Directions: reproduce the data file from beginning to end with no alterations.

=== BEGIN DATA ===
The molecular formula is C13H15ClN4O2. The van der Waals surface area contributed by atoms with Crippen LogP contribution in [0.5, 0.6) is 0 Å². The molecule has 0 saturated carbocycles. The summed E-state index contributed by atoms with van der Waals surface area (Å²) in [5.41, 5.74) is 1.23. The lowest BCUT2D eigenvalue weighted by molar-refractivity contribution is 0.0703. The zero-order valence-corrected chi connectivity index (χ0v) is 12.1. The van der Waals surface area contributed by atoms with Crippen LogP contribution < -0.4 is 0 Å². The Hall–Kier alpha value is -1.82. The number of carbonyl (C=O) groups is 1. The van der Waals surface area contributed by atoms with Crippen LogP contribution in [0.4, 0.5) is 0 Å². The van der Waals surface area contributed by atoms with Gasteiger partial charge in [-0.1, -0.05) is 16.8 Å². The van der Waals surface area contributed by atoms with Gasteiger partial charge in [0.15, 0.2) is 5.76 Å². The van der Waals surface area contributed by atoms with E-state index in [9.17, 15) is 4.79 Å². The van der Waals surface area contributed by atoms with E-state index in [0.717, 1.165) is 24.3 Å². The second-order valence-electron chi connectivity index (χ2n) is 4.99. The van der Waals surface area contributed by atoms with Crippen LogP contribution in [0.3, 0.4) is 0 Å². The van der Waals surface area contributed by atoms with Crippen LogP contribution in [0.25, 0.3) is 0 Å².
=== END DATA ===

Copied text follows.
The molecular formula is C13H15ClN4O2. The van der Waals surface area contributed by atoms with Crippen LogP contribution in [0.5, 0.6) is 0 Å². The molecule has 0 saturated carbocycles. The summed E-state index contributed by atoms with van der Waals surface area (Å²) in [5.41, 5.74) is 1.23. The lowest BCUT2D eigenvalue weighted by molar-refractivity contribution is 0.0703. The zero-order valence-corrected chi connectivity index (χ0v) is 12.1. The van der Waals surface area contributed by atoms with Crippen LogP contribution < -0.4 is 0 Å². The Hall–Kier alpha value is -1.82. The number of carbonyl (C=O) groups is 1. The van der Waals surface area contributed by atoms with Crippen LogP contribution in [0.4, 0.5) is 0 Å². The van der Waals surface area contributed by atoms with Gasteiger partial charge in [-0.1, -0.05) is 16.8 Å². The van der Waals surface area contributed by atoms with Gasteiger partial charge in [0.15, 0.2) is 5.76 Å². The van der Waals surface area contributed by atoms with E-state index in [9.17, 15) is 4.79 Å². The van der Waals surface area contributed by atoms with E-state index in [0.717, 1.165) is 24.3 Å². The second-order valence-electron chi connectivity index (χ2n) is 4.99. The van der Waals surface area contributed by atoms with Crippen LogP contribution in [0.3, 0.4) is 0 Å². The van der Waals surface area contributed by atoms with Crippen LogP contribution in [0.25, 0.3) is 0 Å².